Biogeosciences Meeting Report

Early-Career Scientists Tackle Deep Carbon

Second Deep Carbon Observatory Early Career Scientist Workshop; São Miguel, Azores, Portugal, 31 August to 5 September 2015

By , Katie Pratt, and Fátima Viveiros

Most of Earth’s carbon is buried deep in the lower crust, mantle, and core, and understanding the deep carbon cycle remains a significant scientific challenge. The Deep Carbon Observatory (DCO) is a global research program involving a multidisciplinary community of scientists committed to understanding the forms, movements, quantities, and origins of carbon in Earth.

To sustain the study of deep carbon, early-career scientists will need to play a significant role in the future of the science. DCO has supported several activities to build a cohesive community of early-career scientists, including a workshop at the University of the Azores in São Miguel, Azores, Portugal, in early September 2015.

The Second DCO Early Career Scientist Workshop brought together 47 senior graduate students, postdocs, and new assistant professors from 18 countries and 37 institutions for an immersive week of deep carbon science. Building on the success of prior workshops in Costa Rica and Yellowstone National Park, this workshop integrated classroom sessions and field days to engage participants.

Multidisciplinary Sample Collection and Data Analysis

Deep carbon science is multidisciplinary in nature, requiring the distinct skill sets of scientists from a variety of research areas. However, there is a scarcity of colocated, synoptic measurements (i.e., samples taken at a defined series of sites over the same time period) spanning the entire diversity of DCO disciplines. With 47 deep carbon scientists in the same place at the same time, the workshop was a golden opportunity to test a multidisciplinary, colocated sampling effort.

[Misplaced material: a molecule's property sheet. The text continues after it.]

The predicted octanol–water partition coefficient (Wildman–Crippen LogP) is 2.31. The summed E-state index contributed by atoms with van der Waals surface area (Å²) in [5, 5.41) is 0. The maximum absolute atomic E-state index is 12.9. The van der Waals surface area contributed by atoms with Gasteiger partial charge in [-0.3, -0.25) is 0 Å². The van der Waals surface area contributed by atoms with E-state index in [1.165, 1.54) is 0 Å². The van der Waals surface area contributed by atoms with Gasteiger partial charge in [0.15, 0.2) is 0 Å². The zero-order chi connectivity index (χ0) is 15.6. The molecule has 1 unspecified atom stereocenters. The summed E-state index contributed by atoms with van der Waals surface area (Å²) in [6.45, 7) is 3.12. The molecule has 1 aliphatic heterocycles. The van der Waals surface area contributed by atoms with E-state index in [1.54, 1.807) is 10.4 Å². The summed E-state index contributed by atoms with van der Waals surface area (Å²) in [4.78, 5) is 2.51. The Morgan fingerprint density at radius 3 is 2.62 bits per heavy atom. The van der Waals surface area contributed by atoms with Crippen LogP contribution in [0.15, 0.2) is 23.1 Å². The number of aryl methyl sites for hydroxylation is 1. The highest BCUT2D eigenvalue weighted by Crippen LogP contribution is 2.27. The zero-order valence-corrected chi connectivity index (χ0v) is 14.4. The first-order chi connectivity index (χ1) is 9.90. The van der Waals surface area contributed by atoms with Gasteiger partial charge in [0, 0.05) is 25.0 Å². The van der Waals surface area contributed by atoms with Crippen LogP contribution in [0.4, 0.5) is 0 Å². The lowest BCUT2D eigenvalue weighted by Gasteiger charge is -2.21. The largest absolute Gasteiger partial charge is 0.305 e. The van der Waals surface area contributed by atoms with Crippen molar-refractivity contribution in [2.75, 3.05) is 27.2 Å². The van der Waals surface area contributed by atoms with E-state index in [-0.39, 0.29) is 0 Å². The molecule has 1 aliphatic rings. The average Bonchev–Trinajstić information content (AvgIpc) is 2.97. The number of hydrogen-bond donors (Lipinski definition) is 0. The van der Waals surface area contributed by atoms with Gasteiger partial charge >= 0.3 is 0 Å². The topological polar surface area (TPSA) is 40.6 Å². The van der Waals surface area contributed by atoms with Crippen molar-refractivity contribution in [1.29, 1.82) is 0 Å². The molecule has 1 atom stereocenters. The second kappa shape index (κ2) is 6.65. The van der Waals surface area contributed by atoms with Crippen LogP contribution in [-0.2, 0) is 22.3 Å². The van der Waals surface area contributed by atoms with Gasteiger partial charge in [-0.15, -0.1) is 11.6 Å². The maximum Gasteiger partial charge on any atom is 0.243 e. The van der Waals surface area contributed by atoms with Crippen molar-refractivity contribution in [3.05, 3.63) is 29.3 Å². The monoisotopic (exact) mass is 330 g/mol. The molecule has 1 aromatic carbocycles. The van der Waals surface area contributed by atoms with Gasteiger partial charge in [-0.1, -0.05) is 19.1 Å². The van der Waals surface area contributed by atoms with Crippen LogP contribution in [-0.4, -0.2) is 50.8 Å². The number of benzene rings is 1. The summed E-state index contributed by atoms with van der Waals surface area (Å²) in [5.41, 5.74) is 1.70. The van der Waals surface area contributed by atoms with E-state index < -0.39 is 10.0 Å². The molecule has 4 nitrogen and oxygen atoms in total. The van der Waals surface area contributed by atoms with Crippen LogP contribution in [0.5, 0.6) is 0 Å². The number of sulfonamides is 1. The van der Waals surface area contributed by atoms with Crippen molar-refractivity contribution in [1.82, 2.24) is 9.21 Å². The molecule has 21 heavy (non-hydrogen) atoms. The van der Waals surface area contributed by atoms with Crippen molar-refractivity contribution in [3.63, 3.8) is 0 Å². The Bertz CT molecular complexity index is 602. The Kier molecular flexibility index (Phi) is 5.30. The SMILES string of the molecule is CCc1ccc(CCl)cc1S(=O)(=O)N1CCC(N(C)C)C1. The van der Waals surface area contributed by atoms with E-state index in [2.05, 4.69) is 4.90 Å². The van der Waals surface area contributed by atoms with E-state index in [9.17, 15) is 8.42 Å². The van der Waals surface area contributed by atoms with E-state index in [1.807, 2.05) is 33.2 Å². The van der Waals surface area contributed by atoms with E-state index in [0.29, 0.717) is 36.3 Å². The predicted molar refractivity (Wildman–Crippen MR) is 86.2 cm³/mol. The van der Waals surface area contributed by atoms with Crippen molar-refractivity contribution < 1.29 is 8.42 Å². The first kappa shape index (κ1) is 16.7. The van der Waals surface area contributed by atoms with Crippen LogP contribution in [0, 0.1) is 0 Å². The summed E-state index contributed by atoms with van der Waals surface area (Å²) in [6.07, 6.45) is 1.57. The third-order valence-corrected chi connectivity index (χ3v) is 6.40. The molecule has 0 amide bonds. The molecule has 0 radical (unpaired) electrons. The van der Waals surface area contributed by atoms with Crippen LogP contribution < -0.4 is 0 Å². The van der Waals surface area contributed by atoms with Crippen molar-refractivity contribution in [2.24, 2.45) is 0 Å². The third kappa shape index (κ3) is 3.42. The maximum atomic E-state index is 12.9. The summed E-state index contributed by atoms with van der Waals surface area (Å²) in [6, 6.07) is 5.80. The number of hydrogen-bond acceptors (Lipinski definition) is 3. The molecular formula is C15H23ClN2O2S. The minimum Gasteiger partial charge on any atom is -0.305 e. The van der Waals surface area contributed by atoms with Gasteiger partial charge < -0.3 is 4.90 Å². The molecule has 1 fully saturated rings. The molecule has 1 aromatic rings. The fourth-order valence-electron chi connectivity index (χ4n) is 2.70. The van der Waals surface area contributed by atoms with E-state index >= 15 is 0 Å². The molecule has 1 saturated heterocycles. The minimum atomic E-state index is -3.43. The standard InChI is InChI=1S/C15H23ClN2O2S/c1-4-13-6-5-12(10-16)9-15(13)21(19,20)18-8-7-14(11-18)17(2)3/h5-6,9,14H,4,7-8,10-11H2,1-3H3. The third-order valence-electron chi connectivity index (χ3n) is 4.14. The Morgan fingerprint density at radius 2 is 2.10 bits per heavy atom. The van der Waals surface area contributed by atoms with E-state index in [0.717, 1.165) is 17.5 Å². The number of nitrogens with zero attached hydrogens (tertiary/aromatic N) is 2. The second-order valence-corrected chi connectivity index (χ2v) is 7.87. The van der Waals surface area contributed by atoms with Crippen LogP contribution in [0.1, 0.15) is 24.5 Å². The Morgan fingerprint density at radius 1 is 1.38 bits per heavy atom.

The organizing committee secured sampling permits for the hydrothermal area of Furnas Volcano, and after a reconnaissance expedition on the first of the meeting’s field trip days, the group spent an afternoon at the University of the Azores developing a sampling plan encompassing many aspects of DCO’s scientific scope (geochemical analyses, microbial sampling, gas composition, etc.). The field sampling, conducted on the second field trip day, was a highly successful learning experience, thanks to the expertise and professionalism of all workshop participants.

Beyond the Workshop: Data Analysis, Publication, and Open Science

To continue collaborating internationally and openly, the participants are blogging about their sample analysis in a collective digital notebook. Using the resulting data, they will compile an open access publication and will make all the raw data available. An extended report and video summary of the workshop are also available.

This ambitious venture was a key catalyst in uniting an international group of early-career scientists from a variety of scientific disciplines and can serve as an example for future community-building workshops.


The Second DCO Early Career Scientist Workshop was made possible with support from the Deep Carbon Observatory, the Alfred P. Sloan Foundation, the Centre of Volcanology and Geological Risks Assessment of the University of the Azores, and contributions from the American Geoscience Institute and corporate sponsors WestSystems, Almax, and Nano-Tech.

—Donato Giovannelli, Institute of Earth Ocean and Atmospheric Science, Rutgers University, New Brunswick, N.J.; also at Institute for Marine Science, National Research Council of Italy, Ancona, Italy; email: [email protected]; Katie Pratt, University of Rhode Island, Narragansett; and Fátima Viveiros, Centre of Volcanology and Geological Risks Assessment, University of the Azores, Ponta Delgada, Portugal

Citation: Giovannelli, D., K. Pratt, and F. Viveiros (2016), Early-career scientists tackle deep carbon, Eos, 97, doi:10.1029/2016EO046699. Published on 24 February 2016.

© 2016. The authors. CC BY-NC-ND 3.0